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Important Conference on the Influences of the Dominicans in the Middle Ages

Monday, July 13, 2015

Important Conference on the Influences of the Dominicans in the Middle Ages With the 800th anniversary of the Dominican Order approaching in 2016, Dr Eleanor Giraud of Lincoln College, Oxford, is organising a significant 3-day conference on the influences of the Dominicans in the medieval period.

 We spoke with Dr Giraud in order to discover her motivation and something of the outstanding programme being offered to participants.

1. How did you first become interested in the study of the Dominicans of the middle ages?
As a doctoral student, I was interested in the production of music books in Paris—thirteenth-century Paris was a hub of book-making activity, and a site of much music-making, but how music books were made had not previously been examined. Over the course of my first year, I kept finding connections between Dominican chant books: books that had been decorated by the same group of artists, books that were supposedly copied from one another, and so on. By the end of the year, I had decided to focus on the production and notation of Dominican manuscripts in particular. I was lucky to meet Br Matthew Jarvis in my Latin class, who was a novice in Cambridge at the time. He helped me greatly in my studies, and introduced me to the librarian in Cambridge, Fr Aidan Nichols, who was very accommodating in letting me use the Blackfriars’ library whenever I needed. I’ve been touched by the kindness that Dominicans have shown me over the years: I certainly picked a good Order to study! I’ve since moved on from studying book production, but I’ve stuck with the Dominicans: I’m now examining the early forms of Dominican chant.


2. As a specialist in medieval Dominican chant, what do you find most distinctive about it?

One of the distinctive aspects about Dominican chant is its brevity in comparison to other chant repertories: the Dominicans tended to eliminate repetitions of notes or melodic patterns, and cut down on extensive melismas (that is, several notes sung to one syllable, e.g. saaaaanctus). This was probably related to the focus in Dominican life on dedicating oneself to study, even over worship. One of the early Master Generals of the Order, Humbert of Romans, said ‘A short Office with study is better than a long [Office] with study hindered’ and he even recommended that if the brothers accidentally slept in, then the Cantor should hurry things along and shorten the length of the readings at Matins! So it’s no surprise that the early Dominicans sought to cut down the length of their chant.

3. Looking ahead to the conference you are organising in Oxford this year, on the Influences of the Dominican Order in the Middle Ages, can you give us a flavour of what is on offer for participants?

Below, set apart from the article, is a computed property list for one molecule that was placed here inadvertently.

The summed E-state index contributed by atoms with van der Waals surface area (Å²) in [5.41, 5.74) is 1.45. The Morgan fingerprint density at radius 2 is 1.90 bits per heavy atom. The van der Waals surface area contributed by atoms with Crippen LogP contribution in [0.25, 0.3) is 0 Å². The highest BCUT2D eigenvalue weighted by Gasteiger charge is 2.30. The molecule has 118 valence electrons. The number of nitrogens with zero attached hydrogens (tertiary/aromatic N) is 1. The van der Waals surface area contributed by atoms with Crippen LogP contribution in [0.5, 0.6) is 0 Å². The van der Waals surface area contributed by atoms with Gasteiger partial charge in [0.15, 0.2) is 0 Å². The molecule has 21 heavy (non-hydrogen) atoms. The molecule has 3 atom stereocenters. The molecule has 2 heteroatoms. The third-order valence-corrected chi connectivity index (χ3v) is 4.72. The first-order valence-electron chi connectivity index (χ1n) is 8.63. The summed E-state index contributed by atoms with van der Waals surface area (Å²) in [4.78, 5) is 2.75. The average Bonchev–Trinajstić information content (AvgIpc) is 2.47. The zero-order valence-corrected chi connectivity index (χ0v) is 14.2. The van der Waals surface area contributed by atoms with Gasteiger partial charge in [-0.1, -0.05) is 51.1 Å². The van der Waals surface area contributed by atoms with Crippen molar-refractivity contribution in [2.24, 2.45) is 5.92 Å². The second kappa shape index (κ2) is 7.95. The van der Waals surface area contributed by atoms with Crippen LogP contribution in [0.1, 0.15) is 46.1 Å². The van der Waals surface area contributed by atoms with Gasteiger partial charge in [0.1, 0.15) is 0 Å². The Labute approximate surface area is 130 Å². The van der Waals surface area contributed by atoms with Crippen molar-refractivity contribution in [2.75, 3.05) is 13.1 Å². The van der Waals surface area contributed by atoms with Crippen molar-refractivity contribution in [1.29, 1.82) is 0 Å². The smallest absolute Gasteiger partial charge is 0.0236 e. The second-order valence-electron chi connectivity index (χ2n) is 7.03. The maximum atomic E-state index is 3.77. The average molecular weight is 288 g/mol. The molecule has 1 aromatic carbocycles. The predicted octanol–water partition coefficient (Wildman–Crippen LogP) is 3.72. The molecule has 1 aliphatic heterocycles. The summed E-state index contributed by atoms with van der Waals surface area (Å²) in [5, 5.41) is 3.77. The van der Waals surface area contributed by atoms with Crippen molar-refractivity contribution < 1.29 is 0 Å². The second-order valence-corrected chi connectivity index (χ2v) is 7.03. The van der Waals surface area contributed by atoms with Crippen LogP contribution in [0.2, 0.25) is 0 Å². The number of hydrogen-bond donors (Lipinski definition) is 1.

As the conference is interdisciplinary, there is probably something here for everyone! We have various panels covering how the Dominicans influenced art history, music, liturgy, and book production—the latter being the subject of our keynote paper, given by Mary Rouse. In addition, there are panels looking at the interaction of medieval Dominicans across different parts of Europe. With the conference taking place in Oxford, we couldn’t pass up the opportunity to hear more about the early history of the Dominicans in the city, both through academic presentations as well as through a walking tour of medieval Oxford, led by archaeologist George Lambrick. Another highlight of the conference will be a concert of music that can be associated with the Dominican Order—both Dominican chant, and scraps of polyphony found as binding fragments in Dominican books.


4. If our readers are interested in taking part in the conference, how can they book a place?

Further details about the conference, including the programme and link to the registration page, are available on our webpage, but should they have any further questions, please contact me: Dr Eleanor Giraud.

Conference dates: 10-12 September 2015. Please note, registration deadline is Friday 21st August!
Important Conference on the Influences of the Dominicans in the Middle Ages
 

Picture credits: Fran May, top photo; Alexandra Franklin, second photo.

 

 

Comments

Leo Raph. A. de Jong o.p. commented on 14-Jul-2015 11:49 AM
Beautifull indeed.
But I miss one very important issue:
The influence of the great Dominican Mystics: Eckhart, Suzo, Tauler, (1300-1360) on the thoughts and arts of that time and of our times. So Etty Hillesum, Rilke, Cusanus, etc. And many other writers and poets where very influenced by the Dominican Rhineland mysticism.
Arts as well?Musicians as well? I think so.
And Eckhart himself made a beautifull hymn, named : Granum Sinapis" Probably sung in the church during a provincial chapter, or so., .They had a big influence on the female Dominicans and the more critical and educated lay persons of those times.
I know: you can not speak about everything in three days.
. But a remembrance of their influence should be appropriate, I think.
Greetings and good wishes.
Leo Raph. A. de Jong o.p.
Rotterdam. The Netherlands.

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